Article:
• Bue Juul Poulsgaard
4. term, History, Master (Master Programme)
It is something we do not notice in our everyday lives, but we are all dependent on it. Every time we
turn the lights on, use the oven, recharge our cellphones, watch television, talk on the phone, even the
heating of our homes. It is all made possible with the use of energy. Energy is and have always been
fundamental. With todays advanced technology and large-scale consumerism energy is even more
needed. It is a fundamental part of modern life and society. In the olden days the use of energy was
accompanied by the local combustion of materials such as firewood or later coal. Today when we
think of energy, we mostly think of electricity. The materiality of energy has left the collective
conscious of society.
Since 1990 there has been a movement in Danish politics to further the use of sustainable energy
sources, such as windpower, in the hopes that this will lower the use of fossil energy sources. There
is no questioning whether the Danish capacity of sustainable energy has grown since then, but the
question is how the use of energy has changed in Denmark – has the use of fossil fuels, and
greenhouse gas emissions really been lowered since 1990. And in what way, shape or form has the
Danish energy politics changed in this period and how does it correspond to the changes in energy
Through analyzing the abundant amount of data available on Danish energy consumption, cost
here of and demographic changes of Danish society, I seek to uncover any changes herein and discuss
the reasons for this. In this way I will be investigating the changes on a societal level. Here I have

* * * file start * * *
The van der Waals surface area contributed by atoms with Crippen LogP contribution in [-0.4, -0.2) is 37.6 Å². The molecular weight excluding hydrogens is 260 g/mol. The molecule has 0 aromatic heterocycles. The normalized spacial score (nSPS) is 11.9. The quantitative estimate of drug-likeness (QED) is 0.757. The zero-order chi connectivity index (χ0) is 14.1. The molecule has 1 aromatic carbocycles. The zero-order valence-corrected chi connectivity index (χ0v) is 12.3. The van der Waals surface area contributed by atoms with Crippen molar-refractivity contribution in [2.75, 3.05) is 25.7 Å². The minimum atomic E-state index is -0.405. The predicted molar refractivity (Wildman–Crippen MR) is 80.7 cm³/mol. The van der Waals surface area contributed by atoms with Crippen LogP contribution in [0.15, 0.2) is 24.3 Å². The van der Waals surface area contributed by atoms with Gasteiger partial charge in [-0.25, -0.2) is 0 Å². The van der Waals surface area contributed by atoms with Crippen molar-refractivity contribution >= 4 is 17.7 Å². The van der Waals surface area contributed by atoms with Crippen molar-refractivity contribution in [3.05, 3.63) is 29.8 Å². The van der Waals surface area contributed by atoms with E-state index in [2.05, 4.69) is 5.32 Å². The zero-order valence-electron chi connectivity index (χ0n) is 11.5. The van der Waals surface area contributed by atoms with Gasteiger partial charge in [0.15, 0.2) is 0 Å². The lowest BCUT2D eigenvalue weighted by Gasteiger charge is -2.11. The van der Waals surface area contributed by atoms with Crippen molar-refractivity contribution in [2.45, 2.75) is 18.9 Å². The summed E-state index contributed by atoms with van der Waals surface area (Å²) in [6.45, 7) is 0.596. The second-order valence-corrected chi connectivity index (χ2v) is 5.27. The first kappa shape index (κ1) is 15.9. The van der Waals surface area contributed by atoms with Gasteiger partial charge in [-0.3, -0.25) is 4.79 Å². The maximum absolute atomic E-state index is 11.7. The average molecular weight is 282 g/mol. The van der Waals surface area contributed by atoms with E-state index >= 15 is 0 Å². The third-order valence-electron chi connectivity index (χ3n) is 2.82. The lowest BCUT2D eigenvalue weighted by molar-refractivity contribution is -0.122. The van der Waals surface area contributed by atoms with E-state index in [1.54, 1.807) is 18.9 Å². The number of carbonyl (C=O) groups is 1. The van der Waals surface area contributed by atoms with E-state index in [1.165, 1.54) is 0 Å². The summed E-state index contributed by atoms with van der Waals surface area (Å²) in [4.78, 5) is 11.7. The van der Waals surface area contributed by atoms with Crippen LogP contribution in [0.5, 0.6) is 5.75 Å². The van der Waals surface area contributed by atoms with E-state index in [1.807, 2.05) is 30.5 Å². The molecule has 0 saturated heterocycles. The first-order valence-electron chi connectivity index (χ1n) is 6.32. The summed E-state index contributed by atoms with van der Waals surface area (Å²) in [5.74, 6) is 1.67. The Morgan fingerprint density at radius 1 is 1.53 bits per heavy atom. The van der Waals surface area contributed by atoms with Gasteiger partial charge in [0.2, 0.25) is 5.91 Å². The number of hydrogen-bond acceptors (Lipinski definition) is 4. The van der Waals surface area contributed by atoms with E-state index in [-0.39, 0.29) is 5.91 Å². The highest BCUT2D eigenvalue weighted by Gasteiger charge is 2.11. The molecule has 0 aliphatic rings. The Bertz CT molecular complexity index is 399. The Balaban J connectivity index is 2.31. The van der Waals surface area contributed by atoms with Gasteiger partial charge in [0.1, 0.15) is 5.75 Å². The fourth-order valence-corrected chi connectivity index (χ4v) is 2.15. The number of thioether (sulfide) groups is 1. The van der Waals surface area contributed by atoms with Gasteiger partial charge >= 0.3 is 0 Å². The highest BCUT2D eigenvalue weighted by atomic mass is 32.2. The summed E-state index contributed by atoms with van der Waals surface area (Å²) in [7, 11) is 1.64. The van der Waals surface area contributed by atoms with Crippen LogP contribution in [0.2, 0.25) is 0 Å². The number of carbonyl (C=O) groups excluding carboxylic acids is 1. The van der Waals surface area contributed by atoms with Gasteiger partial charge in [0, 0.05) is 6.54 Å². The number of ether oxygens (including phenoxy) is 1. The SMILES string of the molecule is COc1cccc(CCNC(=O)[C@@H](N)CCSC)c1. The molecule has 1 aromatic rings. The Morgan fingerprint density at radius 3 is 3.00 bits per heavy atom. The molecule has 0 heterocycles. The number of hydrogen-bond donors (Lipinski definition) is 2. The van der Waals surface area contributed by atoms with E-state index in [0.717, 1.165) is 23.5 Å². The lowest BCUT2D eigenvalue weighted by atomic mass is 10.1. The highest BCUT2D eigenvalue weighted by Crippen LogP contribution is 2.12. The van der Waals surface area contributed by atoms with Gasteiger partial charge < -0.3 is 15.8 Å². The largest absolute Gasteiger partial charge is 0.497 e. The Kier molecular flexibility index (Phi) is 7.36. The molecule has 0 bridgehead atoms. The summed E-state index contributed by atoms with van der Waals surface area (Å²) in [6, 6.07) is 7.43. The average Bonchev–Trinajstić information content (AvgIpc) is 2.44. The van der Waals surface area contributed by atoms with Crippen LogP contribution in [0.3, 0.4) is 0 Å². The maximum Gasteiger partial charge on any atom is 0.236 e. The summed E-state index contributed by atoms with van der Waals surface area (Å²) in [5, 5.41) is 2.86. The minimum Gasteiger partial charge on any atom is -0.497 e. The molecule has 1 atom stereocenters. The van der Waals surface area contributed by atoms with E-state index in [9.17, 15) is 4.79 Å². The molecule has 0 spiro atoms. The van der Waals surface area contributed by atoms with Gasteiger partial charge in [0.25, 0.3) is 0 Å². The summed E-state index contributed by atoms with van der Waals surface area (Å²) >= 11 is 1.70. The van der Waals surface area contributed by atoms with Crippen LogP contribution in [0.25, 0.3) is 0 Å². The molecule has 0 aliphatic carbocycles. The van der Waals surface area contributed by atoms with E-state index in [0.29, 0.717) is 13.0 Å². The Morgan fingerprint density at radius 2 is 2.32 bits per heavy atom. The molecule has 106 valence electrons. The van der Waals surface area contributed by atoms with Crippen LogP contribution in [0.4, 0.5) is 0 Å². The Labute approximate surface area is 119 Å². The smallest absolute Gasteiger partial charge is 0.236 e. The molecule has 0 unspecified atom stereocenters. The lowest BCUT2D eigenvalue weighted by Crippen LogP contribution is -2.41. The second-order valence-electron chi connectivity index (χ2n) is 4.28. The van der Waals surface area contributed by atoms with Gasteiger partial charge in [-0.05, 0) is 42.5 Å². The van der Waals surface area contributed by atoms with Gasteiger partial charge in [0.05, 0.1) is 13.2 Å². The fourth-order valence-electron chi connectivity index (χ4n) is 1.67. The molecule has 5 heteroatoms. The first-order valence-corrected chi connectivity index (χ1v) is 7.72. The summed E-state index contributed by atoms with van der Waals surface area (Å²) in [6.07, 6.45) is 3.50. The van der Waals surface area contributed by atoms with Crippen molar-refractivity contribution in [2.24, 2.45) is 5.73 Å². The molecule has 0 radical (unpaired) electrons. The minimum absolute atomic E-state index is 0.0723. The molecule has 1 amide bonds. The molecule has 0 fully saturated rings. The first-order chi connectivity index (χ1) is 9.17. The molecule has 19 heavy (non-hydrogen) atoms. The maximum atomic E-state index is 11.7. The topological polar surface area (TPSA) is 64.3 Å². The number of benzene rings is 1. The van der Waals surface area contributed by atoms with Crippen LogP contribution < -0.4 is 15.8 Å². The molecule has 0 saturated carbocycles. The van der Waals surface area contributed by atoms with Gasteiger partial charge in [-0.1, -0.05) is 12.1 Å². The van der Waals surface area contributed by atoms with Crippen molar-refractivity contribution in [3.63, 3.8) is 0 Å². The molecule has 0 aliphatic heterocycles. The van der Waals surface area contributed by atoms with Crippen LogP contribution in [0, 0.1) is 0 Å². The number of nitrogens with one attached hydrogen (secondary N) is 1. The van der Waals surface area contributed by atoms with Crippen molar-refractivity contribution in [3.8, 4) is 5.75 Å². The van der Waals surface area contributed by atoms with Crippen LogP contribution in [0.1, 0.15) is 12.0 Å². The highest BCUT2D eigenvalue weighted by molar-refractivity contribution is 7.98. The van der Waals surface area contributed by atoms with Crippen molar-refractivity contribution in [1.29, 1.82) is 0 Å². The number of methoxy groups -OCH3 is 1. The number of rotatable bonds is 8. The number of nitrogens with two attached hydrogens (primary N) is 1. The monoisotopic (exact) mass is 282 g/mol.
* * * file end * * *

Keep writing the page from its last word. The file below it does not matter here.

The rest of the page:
found that the changes have not been enough. For Danish society to reach the goal of lowering the
greenhouse gas emissions from energy use by 70% in 2030, compared to 1990, it is not enough to
implement more and more sustainable energy without looking at the Danish people’s behavior and
practices with regards to energy. I found that Danish households in general used more energy in 2021
compared to 1990. The use of energy had even been stable on this level since 1996. But the
greenhouse gas emissions had been lowered over time. This change in emissions was due to
optimizations of energy production and energy use. But the reason for the continuous high energy
use of Danish households was in part due to a growing population and the practices of Danish people.
Studies show a tendency for Danish people to have larger housing with less people living together
and therefore more square meters per person, since 1990. This tendency is what is known as the re-bound effect. An example of this is when optimizations of energy production and use make us use
more energy. The further you can drive on a liter of fuel, the cheaper it is to drive and therefore we drive more and longer. It was made even clearer through an estimate of the yearly energy use of an
average Danish household. Here I found that the energy use of the average Danish household had in
fact decreased since 1990 and so had the greenhouse gas emissions. But the decrease in energy use
was not as much as the effectual optimizations in energy productions and use. This made it clear that
for the optimizations and growing use of sustainable energy in Danish society to have the wanted
effects, the Danish people and politicians must make changes in the practices of energy use and
politics regarding these.
Publication date13 Sep 2022
ID: 486318625